From before the United States was a country, immigrants have come to these shores, seeking a better life and desperately wanting to fit in.
It’s no different for Latinos, who are among the United States’ newest and largest group of immigrants. A new study by the Pew Research Center — Hispanic Trends notes that fewer Latinos are speaking Spanish, and a growing share speaks only English at home.
The study also notes that 17.9 million U.S. Hispanics, or about a third, are under age 18. Also in 2014, 14.6 million Latinos, or about a quarter of the total in the U.S., were millennials age 18 to 33. All told, nearly six in 10 Hispanics are millennials or younger.
So as the rest of the country’s population continues to rise in age, Latinos make up a large segment of the nation’s youth. But like all immigrant groups, English as the dominant language of the U.S. also is the one that Latinos learn to speak most often.
It’s what immigrants want their children to learn to be successful.
In the last 14 years, English proficiency among U.S. Hispanics went up mostly because of young people.
“Overall, some 62 percent of Hispanics ages 5 to 17 and 72 percent of Hispanic millennials speak Spanish at home,” the report said. “By comparison, eight-in-ten or more Hispanic Gen Xers (80 percent), boomers (80 percent) and silent or greatest generation adults (83 percent) speak Spanish in their homes.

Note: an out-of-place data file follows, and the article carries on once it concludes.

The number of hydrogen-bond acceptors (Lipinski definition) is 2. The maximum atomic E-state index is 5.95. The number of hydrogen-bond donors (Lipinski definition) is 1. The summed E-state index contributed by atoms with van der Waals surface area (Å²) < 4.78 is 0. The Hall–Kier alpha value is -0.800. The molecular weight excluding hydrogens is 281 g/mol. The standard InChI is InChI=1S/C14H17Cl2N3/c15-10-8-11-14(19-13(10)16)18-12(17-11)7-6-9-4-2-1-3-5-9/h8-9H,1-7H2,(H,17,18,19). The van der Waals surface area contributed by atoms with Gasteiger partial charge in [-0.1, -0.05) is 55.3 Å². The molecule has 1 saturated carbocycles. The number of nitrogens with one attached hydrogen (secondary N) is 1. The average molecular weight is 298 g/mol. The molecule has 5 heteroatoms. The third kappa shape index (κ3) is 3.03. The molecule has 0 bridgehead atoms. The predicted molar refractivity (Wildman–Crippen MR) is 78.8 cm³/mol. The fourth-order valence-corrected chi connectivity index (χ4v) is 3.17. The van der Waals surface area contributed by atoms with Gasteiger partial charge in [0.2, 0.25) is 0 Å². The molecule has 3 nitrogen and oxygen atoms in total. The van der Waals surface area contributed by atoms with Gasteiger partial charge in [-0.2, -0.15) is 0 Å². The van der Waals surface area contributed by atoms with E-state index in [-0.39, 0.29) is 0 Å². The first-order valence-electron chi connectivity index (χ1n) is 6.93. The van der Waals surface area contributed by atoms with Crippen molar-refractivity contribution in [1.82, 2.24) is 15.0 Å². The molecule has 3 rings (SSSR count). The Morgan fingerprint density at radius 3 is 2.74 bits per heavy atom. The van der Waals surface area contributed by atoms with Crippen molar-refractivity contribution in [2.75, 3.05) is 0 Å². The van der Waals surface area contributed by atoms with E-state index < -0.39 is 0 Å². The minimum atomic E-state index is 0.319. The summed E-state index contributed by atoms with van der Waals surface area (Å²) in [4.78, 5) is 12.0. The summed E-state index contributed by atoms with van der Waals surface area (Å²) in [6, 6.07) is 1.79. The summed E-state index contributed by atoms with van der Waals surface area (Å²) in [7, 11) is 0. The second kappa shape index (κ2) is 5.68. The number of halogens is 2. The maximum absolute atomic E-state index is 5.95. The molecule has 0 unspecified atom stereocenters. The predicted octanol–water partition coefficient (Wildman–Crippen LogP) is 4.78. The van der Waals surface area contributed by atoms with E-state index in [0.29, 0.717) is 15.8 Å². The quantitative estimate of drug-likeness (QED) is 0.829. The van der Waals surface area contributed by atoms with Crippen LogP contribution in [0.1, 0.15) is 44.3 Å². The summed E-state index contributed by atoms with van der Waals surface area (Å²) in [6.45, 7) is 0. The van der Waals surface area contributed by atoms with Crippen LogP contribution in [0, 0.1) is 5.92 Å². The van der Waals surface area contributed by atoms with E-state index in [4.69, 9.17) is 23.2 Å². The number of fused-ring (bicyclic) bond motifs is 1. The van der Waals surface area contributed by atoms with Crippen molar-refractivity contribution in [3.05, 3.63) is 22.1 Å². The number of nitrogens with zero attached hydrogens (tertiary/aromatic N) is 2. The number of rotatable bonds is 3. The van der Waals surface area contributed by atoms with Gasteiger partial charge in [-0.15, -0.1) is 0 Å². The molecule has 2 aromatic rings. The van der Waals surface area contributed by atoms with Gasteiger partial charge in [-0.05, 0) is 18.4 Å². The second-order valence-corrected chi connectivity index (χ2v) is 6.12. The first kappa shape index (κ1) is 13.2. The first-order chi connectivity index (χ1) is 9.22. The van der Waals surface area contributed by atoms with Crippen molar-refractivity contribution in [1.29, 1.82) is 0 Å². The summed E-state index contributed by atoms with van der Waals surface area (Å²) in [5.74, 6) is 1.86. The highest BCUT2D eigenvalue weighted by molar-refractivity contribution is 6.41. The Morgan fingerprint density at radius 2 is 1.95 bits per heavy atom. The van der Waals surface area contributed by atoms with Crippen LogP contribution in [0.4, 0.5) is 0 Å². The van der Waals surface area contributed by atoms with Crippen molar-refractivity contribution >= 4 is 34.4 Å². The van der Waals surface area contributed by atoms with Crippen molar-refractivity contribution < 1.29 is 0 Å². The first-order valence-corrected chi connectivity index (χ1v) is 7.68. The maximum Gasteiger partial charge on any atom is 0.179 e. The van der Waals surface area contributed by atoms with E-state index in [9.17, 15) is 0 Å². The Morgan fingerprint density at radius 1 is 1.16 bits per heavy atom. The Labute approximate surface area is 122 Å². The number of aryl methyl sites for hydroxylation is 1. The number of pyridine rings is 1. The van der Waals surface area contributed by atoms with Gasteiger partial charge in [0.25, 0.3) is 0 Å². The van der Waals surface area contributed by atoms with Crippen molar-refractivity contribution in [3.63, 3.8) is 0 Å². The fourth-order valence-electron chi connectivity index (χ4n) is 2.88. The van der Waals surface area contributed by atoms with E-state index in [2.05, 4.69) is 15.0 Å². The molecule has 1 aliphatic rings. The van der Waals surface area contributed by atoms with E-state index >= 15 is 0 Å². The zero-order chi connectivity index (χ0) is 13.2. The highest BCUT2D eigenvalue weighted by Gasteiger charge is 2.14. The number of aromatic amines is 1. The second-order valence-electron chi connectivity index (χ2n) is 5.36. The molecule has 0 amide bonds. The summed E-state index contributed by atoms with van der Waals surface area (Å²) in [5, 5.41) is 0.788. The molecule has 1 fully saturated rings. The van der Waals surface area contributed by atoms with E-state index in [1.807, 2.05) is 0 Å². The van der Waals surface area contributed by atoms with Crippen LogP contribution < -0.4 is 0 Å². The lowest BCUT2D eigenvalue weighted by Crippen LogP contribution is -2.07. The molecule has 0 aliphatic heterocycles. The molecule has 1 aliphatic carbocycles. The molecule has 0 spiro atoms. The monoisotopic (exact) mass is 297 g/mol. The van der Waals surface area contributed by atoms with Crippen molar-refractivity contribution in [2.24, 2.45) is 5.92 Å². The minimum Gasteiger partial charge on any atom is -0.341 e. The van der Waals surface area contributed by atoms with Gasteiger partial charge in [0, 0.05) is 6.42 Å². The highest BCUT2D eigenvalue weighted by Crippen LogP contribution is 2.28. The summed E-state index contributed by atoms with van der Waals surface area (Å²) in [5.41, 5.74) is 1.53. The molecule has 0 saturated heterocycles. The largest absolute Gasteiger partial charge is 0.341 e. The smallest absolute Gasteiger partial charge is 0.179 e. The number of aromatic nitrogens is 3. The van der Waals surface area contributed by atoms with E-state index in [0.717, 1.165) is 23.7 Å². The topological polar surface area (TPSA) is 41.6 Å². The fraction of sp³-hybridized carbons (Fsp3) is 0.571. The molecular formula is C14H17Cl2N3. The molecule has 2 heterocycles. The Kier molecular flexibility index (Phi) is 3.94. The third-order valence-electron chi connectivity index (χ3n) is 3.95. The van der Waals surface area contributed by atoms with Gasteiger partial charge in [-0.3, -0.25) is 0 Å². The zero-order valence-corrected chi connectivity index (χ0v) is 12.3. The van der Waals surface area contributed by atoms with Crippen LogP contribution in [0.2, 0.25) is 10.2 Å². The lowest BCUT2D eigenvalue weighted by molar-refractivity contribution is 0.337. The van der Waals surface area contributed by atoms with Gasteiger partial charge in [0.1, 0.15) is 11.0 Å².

“As a result, the share of all Hispanics who speak Spanish at home has started to decline, and the use of English only in the home has increased.”
People and some presidential candidates who get uptight over immigrants and companies offering bilingual options in English and Spanish or having employees who are bilingual, need to relax. Immigrants are aware that to succeed in this country, they have to learn to communicate in English.
For their children to make it, being fluent in English is even more important.